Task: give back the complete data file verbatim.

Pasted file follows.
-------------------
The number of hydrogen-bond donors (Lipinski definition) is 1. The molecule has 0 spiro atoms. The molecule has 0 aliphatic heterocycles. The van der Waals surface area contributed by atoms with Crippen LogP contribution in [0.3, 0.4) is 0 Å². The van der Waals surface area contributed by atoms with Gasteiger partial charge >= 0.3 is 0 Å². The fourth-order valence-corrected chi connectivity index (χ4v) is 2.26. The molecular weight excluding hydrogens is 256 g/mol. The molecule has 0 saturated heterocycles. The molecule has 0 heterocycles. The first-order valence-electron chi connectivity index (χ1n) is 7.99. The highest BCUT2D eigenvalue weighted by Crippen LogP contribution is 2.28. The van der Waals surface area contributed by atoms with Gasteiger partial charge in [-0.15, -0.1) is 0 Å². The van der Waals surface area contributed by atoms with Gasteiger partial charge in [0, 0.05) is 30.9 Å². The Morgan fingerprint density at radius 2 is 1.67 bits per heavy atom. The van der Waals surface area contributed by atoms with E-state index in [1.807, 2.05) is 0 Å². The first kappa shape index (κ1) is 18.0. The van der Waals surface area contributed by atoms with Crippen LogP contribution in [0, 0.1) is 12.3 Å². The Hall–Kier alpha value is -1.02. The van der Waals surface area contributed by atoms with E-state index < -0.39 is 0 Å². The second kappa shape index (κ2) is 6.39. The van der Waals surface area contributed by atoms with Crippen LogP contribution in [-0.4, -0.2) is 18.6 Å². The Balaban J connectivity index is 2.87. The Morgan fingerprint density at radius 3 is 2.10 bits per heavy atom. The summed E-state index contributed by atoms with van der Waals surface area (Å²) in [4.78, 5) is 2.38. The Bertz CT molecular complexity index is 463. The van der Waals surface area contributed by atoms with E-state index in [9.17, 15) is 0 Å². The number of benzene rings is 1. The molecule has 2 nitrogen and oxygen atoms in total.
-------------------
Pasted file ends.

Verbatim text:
The number of hydrogen-bond donors (Lipinski definition) is 1. The molecule has 0 spiro atoms. The molecule has 0 aliphatic heterocycles. The van der Waals surface area contributed by atoms with Crippen LogP contribution in [0.3, 0.4) is 0 Å². The van der Waals surface area contributed by atoms with Gasteiger partial charge >= 0.3 is 0 Å². The fourth-order valence-corrected chi connectivity index (χ4v) is 2.26. The molecular weight excluding hydrogens is 256 g/mol. The molecule has 0 saturated heterocycles. The molecule has 0 heterocycles. The first-order valence-electron chi connectivity index (χ1n) is 7.99. The highest BCUT2D eigenvalue weighted by Crippen LogP contribution is 2.28. The van der Waals surface area contributed by atoms with Gasteiger partial charge in [-0.15, -0.1) is 0 Å². The van der Waals surface area contributed by atoms with Gasteiger partial charge in [0, 0.05) is 30.9 Å². The Morgan fingerprint density at radius 2 is 1.67 bits per heavy atom. The van der Waals surface area contributed by atoms with E-state index in [1.807, 2.05) is 0 Å². The first kappa shape index (κ1) is 18.0. The van der Waals surface area contributed by atoms with Crippen LogP contribution in [0, 0.1) is 12.3 Å². The Hall–Kier alpha value is -1.02. The van der Waals surface area contributed by atoms with E-state index < -0.39 is 0 Å². The second kappa shape index (κ2) is 6.39. The van der Waals surface area contributed by atoms with Crippen LogP contribution in [-0.4, -0.2) is 18.6 Å². The Balaban J connectivity index is 2.87. The Morgan fingerprint density at radius 3 is 2.10 bits per heavy atom. The summed E-state index contributed by atoms with van der Waals surface area (Å²) in [4.78, 5) is 2.38. The Bertz CT molecular complexity index is 463. The van der Waals surface area contributed by atoms with E-state index in [9.17, 15) is 0 Å². The number of benzene rings is 1. The molecule has 2 nitrogen and oxygen atoms in total.